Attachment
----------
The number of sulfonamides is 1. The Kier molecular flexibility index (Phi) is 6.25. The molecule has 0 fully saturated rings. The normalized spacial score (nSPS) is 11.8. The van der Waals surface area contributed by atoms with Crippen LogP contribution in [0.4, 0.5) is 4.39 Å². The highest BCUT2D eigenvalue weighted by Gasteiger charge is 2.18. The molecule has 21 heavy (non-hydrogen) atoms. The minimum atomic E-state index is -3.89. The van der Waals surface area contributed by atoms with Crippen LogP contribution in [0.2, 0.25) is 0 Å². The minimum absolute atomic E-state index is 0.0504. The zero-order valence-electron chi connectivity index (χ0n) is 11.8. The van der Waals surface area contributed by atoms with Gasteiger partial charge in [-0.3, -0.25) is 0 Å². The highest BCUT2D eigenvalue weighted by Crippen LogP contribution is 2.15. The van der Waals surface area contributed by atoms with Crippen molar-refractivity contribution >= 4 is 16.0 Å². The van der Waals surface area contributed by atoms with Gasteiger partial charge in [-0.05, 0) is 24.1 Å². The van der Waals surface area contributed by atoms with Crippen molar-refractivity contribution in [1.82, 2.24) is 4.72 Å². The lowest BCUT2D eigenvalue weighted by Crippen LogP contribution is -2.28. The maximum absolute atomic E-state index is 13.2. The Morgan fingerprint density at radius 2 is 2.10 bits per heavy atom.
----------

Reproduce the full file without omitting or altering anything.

The number of sulfonamides is 1. The Kier molecular flexibility index (Phi) is 6.25. The molecule has 0 fully saturated rings. The normalized spacial score (nSPS) is 11.8. The van der Waals surface area contributed by atoms with Crippen LogP contribution in [0.4, 0.5) is 4.39 Å². The highest BCUT2D eigenvalue weighted by Gasteiger charge is 2.18. The molecule has 21 heavy (non-hydrogen) atoms. The minimum atomic E-state index is -3.89. The van der Waals surface area contributed by atoms with Crippen LogP contribution in [0.2, 0.25) is 0 Å². The minimum absolute atomic E-state index is 0.0504. The zero-order valence-electron chi connectivity index (χ0n) is 11.8. The van der Waals surface area contributed by atoms with Gasteiger partial charge in [-0.3, -0.25) is 0 Å². The highest BCUT2D eigenvalue weighted by Crippen LogP contribution is 2.15. The van der Waals surface area contributed by atoms with Crippen molar-refractivity contribution >= 4 is 16.0 Å². The van der Waals surface area contributed by atoms with Gasteiger partial charge in [-0.05, 0) is 24.1 Å². The van der Waals surface area contributed by atoms with Crippen molar-refractivity contribution in [1.82, 2.24) is 4.72 Å². The lowest BCUT2D eigenvalue weighted by Crippen LogP contribution is -2.28. The maximum absolute atomic E-state index is 13.2. The Morgan fingerprint density at radius 2 is 2.10 bits per heavy atom.